Monday 25 June 2012
Sunday 24 June 2012
Sacred to the Memory of
Senior Warden EDWARD A. KERSEY
Warden MONTAGUE B. BRINTON
Warden WILLIAM M. COWBURN
Mrs ALICE F. HANN W.V.S
Killed on Duty during the War 1939 ~ 1945
We Will Remember Them
Erected by their Comrades of the Civil Defence
Warden and Ambulance Services East Cowes
In September 1935, four years before WW2 began, Stanley Baldwin the British Prime Minister, issued a circular entitled Air Raid Precautions ~ARP~ which suggested local authorities should make plans to protect their people in the event of a war. This included the building of public air raid shelters.
In April 1937 the government created an Air Raid Wardens' Service and during the next year recruited around 200,000 volunteers. These volunteers were know as Air Raid Precaution Wardens and their main role was to protect civilians from the danger of air~raids.
ARP Wardens patrolled the streets during blackouts, to ensure that no light was visible.
If a light was spotted, the warden would alert those responsible by shouting something like 'Put that light out!' or 'Cover that window!'.
Anderson Shelter in Garden ~ Gas Masks being carried in their cardboard boxes
The ARP Wardens also reported the extent of bomb damage and assess the need for help from the rescue and emergency services.
They were also responsible for the issue of gas masks and pre-fabricated air~raid shelters ~ Anderson and Morrison shelters ~ they also organised and staffed the public air raid shelters.
The ARP's knowledge of their local area, enabled them to find and reunite family members who had been separated after the 'All Clear siren' was sounded.
There were 1.4 million ARP wardens in Britain, mostly part time volunteers who had other full time day jobs.
The ARP Warden was issued with a helmet with the letter 'W' upon it, a whistle or wooden rattle, a hooded torch and canteen of water as seen here carved in stone.
Saturday 23 June 2012
The Angel of Death is the title given to this monument of George William Lancaster and his wife Louisa Mary who died on this day in 1922.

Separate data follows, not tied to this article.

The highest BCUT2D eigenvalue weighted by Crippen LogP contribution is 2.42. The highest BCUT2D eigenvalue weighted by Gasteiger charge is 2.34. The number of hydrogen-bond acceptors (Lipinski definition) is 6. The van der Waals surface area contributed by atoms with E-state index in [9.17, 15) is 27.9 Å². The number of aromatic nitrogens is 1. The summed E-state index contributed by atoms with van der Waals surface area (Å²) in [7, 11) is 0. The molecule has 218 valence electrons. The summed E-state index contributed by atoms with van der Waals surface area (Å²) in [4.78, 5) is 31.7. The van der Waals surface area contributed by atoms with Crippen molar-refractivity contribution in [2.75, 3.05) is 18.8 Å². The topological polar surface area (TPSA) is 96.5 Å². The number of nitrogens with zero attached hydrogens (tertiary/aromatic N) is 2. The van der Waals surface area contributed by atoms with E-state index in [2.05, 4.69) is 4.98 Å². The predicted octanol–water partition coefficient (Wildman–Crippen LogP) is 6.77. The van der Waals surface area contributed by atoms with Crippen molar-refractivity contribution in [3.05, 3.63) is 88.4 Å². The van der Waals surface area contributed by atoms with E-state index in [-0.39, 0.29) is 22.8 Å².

In Sweet and Loving Memory of
23rd January 1920
Aged 66 Years
'Love Lives Forever'
The memorial was sculpted by Sydney March in Portland stone and Bronze and is a Grade II listed monument in East Sheen Cemetery. This work was influenced by North Italian tomb sculpture ~ especially Leonardo Bistolfi ~ and is considered one of the most significant examples of funerary sculpture.
The Lancasters were a north-country family who made their money in coal mining.
Their monument was described by Hugh Meller, author of London Cemeteries: An Illustrated Guide & Gazetteer, as 'arguably the most dramatic sculpture in any of London's cemeteries'. I have to admit that it is one of my favourites too.
June 23rd 1922
'She Lived For Others'
It is often said that truth is stranger than fiction and I recently found this very interesting article by Sheldon K Goodman about the relationship between George and his wife Louisa, whom he was not even married to, for the full story please continue to read his article..
Friday 22 June 2012
In Proud and
Sir Claud Hollis
Born 12th May 1874
Died 22nd Nov 1961
Festina Lente ~ Make Haste Slowly or More Haste, Less Speed
Sir Alfred Claud Hollis GCMG, CBE ~ 1874 ~ 1961 ~ was British administrator who served as British Resident to the Sultan of Zanzibar between 1923 and 1929 and Governor of Trinidad and Tobago between 1930 and 1936 and author of a historical account of Spanish Trinidad.